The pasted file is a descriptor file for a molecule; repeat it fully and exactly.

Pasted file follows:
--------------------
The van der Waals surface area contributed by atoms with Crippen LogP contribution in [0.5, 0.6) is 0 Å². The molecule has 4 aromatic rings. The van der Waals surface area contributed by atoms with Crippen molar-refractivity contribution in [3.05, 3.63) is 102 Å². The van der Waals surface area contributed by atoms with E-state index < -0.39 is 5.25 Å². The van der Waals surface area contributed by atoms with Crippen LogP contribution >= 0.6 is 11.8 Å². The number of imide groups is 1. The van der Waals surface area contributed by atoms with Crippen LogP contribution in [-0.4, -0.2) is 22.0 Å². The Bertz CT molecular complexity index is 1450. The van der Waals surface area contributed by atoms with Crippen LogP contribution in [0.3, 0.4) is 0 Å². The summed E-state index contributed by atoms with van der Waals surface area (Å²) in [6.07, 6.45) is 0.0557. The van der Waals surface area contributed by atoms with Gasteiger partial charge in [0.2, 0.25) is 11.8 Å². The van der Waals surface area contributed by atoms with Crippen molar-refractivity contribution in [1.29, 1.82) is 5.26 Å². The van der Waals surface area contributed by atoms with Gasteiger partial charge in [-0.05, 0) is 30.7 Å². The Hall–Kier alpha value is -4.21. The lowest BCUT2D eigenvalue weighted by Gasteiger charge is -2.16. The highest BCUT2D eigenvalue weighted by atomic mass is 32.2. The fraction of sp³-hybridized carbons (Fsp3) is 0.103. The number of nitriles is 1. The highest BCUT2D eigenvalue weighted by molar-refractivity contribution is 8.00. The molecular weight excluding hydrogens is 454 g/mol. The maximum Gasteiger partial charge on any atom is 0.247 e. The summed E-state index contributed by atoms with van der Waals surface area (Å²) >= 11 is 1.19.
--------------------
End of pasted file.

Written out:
The van der Waals surface area contributed by atoms with Crippen LogP contribution in [0.5, 0.6) is 0 Å². The molecule has 4 aromatic rings. The van der Waals surface area contributed by atoms with Crippen molar-refractivity contribution in [3.05, 3.63) is 102 Å². The van der Waals surface area contributed by atoms with E-state index < -0.39 is 5.25 Å². The van der Waals surface area contributed by atoms with Crippen LogP contribution >= 0.6 is 11.8 Å². The number of imide groups is 1. The van der Waals surface area contributed by atoms with Crippen LogP contribution in [-0.4, -0.2) is 22.0 Å². The Bertz CT molecular complexity index is 1450. The van der Waals surface area contributed by atoms with Crippen LogP contribution in [0.3, 0.4) is 0 Å². The summed E-state index contributed by atoms with van der Waals surface area (Å²) in [6.07, 6.45) is 0.0557. The van der Waals surface area contributed by atoms with Gasteiger partial charge in [0.2, 0.25) is 11.8 Å². The van der Waals surface area contributed by atoms with Crippen molar-refractivity contribution in [1.29, 1.82) is 5.26 Å². The van der Waals surface area contributed by atoms with Gasteiger partial charge in [-0.05, 0) is 30.7 Å². The Hall–Kier alpha value is -4.21. The lowest BCUT2D eigenvalue weighted by Gasteiger charge is -2.16. The highest BCUT2D eigenvalue weighted by atomic mass is 32.2. The fraction of sp³-hybridized carbons (Fsp3) is 0.103. The number of nitriles is 1. The highest BCUT2D eigenvalue weighted by molar-refractivity contribution is 8.00. The molecular weight excluding hydrogens is 454 g/mol. The maximum Gasteiger partial charge on any atom is 0.247 e. The summed E-state index contributed by atoms with van der Waals surface area (Å²) >= 11 is 1.19.